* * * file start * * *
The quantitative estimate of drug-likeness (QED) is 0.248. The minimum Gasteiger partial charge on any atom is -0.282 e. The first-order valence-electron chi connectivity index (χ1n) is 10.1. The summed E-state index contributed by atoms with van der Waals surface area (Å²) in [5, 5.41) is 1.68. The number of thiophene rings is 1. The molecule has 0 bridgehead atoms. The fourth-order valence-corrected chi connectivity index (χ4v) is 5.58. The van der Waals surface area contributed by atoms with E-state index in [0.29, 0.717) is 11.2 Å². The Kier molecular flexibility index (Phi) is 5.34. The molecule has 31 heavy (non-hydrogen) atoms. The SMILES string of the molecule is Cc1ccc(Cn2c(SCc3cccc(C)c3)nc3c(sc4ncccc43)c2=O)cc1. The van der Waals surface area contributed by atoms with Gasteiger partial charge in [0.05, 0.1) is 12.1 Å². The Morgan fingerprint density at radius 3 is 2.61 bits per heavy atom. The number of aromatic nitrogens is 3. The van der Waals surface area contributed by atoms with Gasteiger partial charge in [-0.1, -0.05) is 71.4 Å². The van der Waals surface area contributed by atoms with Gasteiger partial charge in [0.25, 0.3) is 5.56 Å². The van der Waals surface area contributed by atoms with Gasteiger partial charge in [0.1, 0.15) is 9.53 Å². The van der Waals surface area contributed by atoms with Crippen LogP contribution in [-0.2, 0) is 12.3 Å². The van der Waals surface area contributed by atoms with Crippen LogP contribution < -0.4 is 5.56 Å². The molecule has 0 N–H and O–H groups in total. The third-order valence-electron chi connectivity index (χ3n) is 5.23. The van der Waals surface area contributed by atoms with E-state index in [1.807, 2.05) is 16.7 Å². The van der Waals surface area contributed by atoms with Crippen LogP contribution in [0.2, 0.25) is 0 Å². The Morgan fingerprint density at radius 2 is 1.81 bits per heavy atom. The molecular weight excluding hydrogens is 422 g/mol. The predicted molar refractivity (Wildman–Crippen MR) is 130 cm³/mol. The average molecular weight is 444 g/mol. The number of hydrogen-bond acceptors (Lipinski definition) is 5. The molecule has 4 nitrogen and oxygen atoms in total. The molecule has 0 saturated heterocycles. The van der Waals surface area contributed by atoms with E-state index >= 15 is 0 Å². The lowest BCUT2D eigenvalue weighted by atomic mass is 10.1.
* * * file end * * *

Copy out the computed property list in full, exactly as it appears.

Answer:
The quantitative estimate of drug-likeness (QED) is 0.248. The minimum Gasteiger partial charge on any atom is -0.282 e. The first-order valence-electron chi connectivity index (χ1n) is 10.1. The summed E-state index contributed by atoms with van der Waals surface area (Å²) in [5, 5.41) is 1.68. The number of thiophene rings is 1. The molecule has 0 bridgehead atoms. The fourth-order valence-corrected chi connectivity index (χ4v) is 5.58. The van der Waals surface area contributed by atoms with E-state index in [0.29, 0.717) is 11.2 Å². The Kier molecular flexibility index (Phi) is 5.34. The molecule has 31 heavy (non-hydrogen) atoms. The SMILES string of the molecule is Cc1ccc(Cn2c(SCc3cccc(C)c3)nc3c(sc4ncccc43)c2=O)cc1. The van der Waals surface area contributed by atoms with Gasteiger partial charge in [0.05, 0.1) is 12.1 Å². The Morgan fingerprint density at radius 3 is 2.61 bits per heavy atom. The number of aromatic nitrogens is 3. The van der Waals surface area contributed by atoms with Gasteiger partial charge in [-0.1, -0.05) is 71.4 Å². The van der Waals surface area contributed by atoms with Gasteiger partial charge in [0.25, 0.3) is 5.56 Å². The van der Waals surface area contributed by atoms with Gasteiger partial charge in [0.1, 0.15) is 9.53 Å². The van der Waals surface area contributed by atoms with Crippen LogP contribution in [-0.2, 0) is 12.3 Å². The van der Waals surface area contributed by atoms with Crippen LogP contribution < -0.4 is 5.56 Å². The molecule has 0 N–H and O–H groups in total. The third-order valence-electron chi connectivity index (χ3n) is 5.23. The van der Waals surface area contributed by atoms with E-state index in [1.807, 2.05) is 16.7 Å². The van der Waals surface area contributed by atoms with Crippen LogP contribution in [0.2, 0.25) is 0 Å². The Morgan fingerprint density at radius 2 is 1.81 bits per heavy atom. The molecular weight excluding hydrogens is 422 g/mol. The predicted molar refractivity (Wildman–Crippen MR) is 130 cm³/mol. The average molecular weight is 444 g/mol. The number of hydrogen-bond acceptors (Lipinski definition) is 5. The molecule has 4 nitrogen and oxygen atoms in total. The molecule has 0 saturated heterocycles. The van der Waals surface area contributed by atoms with E-state index >= 15 is 0 Å². The lowest BCUT2D eigenvalue weighted by atomic mass is 10.1.